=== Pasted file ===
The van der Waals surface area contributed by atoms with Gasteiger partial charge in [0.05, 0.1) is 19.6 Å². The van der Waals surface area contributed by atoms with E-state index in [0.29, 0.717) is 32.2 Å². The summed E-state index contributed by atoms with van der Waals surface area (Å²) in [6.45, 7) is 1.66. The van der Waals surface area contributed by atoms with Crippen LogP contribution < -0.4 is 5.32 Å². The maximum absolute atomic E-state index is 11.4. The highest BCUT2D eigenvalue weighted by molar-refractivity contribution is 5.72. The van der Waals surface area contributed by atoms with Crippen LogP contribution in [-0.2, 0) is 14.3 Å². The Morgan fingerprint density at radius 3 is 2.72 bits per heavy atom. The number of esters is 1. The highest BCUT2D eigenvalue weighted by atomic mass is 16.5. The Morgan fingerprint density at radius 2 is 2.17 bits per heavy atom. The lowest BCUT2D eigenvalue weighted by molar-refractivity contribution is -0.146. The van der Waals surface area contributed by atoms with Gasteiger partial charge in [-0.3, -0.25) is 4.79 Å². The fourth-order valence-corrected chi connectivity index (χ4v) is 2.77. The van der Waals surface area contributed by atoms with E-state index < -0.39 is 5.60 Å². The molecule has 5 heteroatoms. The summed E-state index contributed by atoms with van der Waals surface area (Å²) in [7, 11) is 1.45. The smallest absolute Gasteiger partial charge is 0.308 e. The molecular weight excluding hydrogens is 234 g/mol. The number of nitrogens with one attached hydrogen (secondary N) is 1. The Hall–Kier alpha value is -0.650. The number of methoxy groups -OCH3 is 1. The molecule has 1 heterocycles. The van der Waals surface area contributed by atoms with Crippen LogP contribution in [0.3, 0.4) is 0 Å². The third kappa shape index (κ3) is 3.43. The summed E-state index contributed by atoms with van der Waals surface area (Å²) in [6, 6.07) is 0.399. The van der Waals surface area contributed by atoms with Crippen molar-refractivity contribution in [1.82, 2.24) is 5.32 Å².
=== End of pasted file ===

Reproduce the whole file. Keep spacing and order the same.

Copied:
The van der Waals surface area contributed by atoms with Gasteiger partial charge in [0.05, 0.1) is 19.6 Å². The van der Waals surface area contributed by atoms with E-state index in [0.29, 0.717) is 32.2 Å². The summed E-state index contributed by atoms with van der Waals surface area (Å²) in [6.45, 7) is 1.66. The van der Waals surface area contributed by atoms with Crippen LogP contribution < -0.4 is 5.32 Å². The maximum absolute atomic E-state index is 11.4. The highest BCUT2D eigenvalue weighted by molar-refractivity contribution is 5.72. The van der Waals surface area contributed by atoms with Crippen LogP contribution in [-0.2, 0) is 14.3 Å². The Morgan fingerprint density at radius 3 is 2.72 bits per heavy atom. The number of esters is 1. The highest BCUT2D eigenvalue weighted by atomic mass is 16.5. The Morgan fingerprint density at radius 2 is 2.17 bits per heavy atom. The lowest BCUT2D eigenvalue weighted by molar-refractivity contribution is -0.146. The van der Waals surface area contributed by atoms with Gasteiger partial charge in [-0.3, -0.25) is 4.79 Å². The fourth-order valence-corrected chi connectivity index (χ4v) is 2.77. The van der Waals surface area contributed by atoms with E-state index < -0.39 is 5.60 Å². The molecule has 5 heteroatoms. The summed E-state index contributed by atoms with van der Waals surface area (Å²) in [7, 11) is 1.45. The smallest absolute Gasteiger partial charge is 0.308 e. The molecular weight excluding hydrogens is 234 g/mol. The number of nitrogens with one attached hydrogen (secondary N) is 1. The Hall–Kier alpha value is -0.650. The number of methoxy groups -OCH3 is 1. The molecule has 1 heterocycles. The van der Waals surface area contributed by atoms with Crippen LogP contribution in [0.3, 0.4) is 0 Å². The third kappa shape index (κ3) is 3.43. The summed E-state index contributed by atoms with van der Waals surface area (Å²) in [6, 6.07) is 0.399. The van der Waals surface area contributed by atoms with Crippen molar-refractivity contribution in [1.82, 2.24) is 5.32 Å².